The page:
The point dear Bill is trying to make here is one to heed. You can’t expect a being, an entity, that you know to be one thing, to react in such a way as another. If you come across a copperhead below a ridge, you don’t expect it to cuddle up to you and ask for affection. It’s not a puppy. It’s a copperhead. But because NBA coaches have about as much respect for rookies as they do for bloggers, it’s commonplace to take on a young player and expect him to be something wholly different from what he actually is.
We have to let killers be killers, as it were.
Like, oh, say, Tyreke Evans. Or as I like to call him, the Man-O-War. The Evans v. Rubio is a curious debate, centered around two different spheres of hype. I tend to side with the 6-6 superfreak with length, athleticism, and the ability to get to the basket whenever he damn well chooses. But hey, lots of people like the Jonas Brother, too. To analyze the choice between the two, though, is to find that debate that anchors itself to basketball fanaticism, no matter how hard we try and shake free of it. Pure point vs. Combo guard.
The argument usuallypresents itself as that Evans is a unique player, with tremendous physical ability, natural scorer’s instincts, and a terrific ability to attack the rim (and most importantly, finish there, something lacking in many rookies). He’s not even particularly dogged as a passer. He’s just not a pure point, able to see angles no one else can see, alley oops no one else can oop. And somehow that makes him less of a game-changer, despite his ability to score, rebound, and defend (in time).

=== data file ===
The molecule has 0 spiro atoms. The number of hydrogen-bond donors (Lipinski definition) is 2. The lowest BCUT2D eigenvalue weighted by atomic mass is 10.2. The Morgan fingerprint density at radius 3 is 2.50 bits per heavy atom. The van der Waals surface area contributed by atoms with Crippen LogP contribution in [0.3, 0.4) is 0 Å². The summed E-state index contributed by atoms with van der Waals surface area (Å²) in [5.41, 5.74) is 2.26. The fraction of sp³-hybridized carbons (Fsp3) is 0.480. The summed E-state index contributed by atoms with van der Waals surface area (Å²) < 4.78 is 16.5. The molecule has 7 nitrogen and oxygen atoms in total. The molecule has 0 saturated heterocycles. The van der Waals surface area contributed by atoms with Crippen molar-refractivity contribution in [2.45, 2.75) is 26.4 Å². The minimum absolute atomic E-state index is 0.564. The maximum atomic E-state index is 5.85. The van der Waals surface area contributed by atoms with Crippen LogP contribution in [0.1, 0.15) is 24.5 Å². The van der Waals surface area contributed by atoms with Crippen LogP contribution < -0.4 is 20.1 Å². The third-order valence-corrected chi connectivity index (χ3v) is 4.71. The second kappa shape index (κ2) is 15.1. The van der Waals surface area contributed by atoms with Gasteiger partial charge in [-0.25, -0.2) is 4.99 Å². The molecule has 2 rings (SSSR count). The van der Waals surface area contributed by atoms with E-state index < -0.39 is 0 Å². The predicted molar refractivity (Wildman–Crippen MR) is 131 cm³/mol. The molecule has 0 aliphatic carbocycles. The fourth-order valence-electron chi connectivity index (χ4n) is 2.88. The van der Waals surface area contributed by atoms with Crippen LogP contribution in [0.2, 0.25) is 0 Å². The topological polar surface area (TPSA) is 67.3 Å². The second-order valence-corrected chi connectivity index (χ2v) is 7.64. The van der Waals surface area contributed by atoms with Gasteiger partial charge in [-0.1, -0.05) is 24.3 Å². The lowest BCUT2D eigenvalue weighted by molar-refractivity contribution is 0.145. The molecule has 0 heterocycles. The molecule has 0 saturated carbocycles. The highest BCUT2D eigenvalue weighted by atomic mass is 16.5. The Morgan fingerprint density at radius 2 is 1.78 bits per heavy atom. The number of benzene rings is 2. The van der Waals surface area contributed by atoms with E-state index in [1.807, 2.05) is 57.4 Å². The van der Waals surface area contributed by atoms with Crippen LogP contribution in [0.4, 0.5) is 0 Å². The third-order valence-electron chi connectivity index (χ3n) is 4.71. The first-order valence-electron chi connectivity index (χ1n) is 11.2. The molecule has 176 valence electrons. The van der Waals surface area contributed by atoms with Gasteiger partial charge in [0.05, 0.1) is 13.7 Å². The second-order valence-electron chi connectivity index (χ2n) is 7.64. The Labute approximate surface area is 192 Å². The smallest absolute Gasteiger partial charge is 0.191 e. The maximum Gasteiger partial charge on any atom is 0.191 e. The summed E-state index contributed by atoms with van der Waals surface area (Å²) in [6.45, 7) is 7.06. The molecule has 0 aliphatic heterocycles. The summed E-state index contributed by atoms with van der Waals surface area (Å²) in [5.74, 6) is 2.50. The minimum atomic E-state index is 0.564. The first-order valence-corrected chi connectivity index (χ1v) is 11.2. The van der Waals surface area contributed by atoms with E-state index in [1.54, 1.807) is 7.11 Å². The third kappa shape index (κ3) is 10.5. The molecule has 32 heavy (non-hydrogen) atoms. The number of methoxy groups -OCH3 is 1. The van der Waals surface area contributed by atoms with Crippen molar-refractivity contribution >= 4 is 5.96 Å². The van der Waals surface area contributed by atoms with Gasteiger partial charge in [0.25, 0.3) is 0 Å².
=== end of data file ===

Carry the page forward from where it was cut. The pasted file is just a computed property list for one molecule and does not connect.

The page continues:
Last year, I pulled my hair out, trying to understand why people referred to Rose as a pure point. Did anyone watch his game this year? Did you come to that conclusion? In the playoffs, he attacked the basket, relentlessly. He wasn’t whipping full court bounce passes . He can pass, don’t get me wrong, and if Noah would keep trying that alley oop, they’d be a lot more succesful. But a pure point he is not. And Evans? Not as fast or as purely talented, but what he lacks in skill, he makes up for in athletic prowess. So why try and force him to become a pure point? Why lament over his ability to run the offense. We’re not talking Ben Gordon here.
So you’ve got Kevin Martin. So what? You don’t have a longterm plan, angling for a championship. You’re trying to not suck. Let the killer kill. Even more egregious of course is the Jerryd Bayless hate crime. Nate McMillan has targeted Jerryd Bayless specifically because he’s a scoring combo guard. And that my friends, is unfair. At summer league last year, Bayless lit it up. And when asked about it, McMillan yawned, claiming basically that they have a scoring 2 guard, his name is Brandon Roy, and if Bayless doewn’t learn to play the pure point, he’s not going to play. Which is fine, you have needs. That’s understandable. But can we ask a question?
WHY THE HELL DID YOU TRADE FOR A ROOKIE WHO’S A NATURAL SCORER WHO’S NOT PROJECTED TO BE A PURE POINT?!!! It’s not just the set of skills these players could have wasted in the pursuit of molding them into something they’re not. It’s a waste of their natural demeanors, which are valuable in and of themselves. For example, I was caught by Bayless even before he was drafted. In an interview with Dime, he stated he wanted to destroy his opponent. Evans has issues with missing a meaningless Summer League game. You can have those guys on your side, or across the line. I want them on my side.
The knock comes on the turnovers, but they’re both young players. The one thing you expect them to do is turn the ball over. They’ll grow out of it. And as they do, you’ll have the explosiveness, the assassin-mentality, the intensity, and the God given ability. But you have to let them be what they are. It’s not a matter of crushing creativity or limiting freedom. It’s about trying to take a player’s natural tendencies and perverting them in the name of science. Don’t play God with your Combo Guards.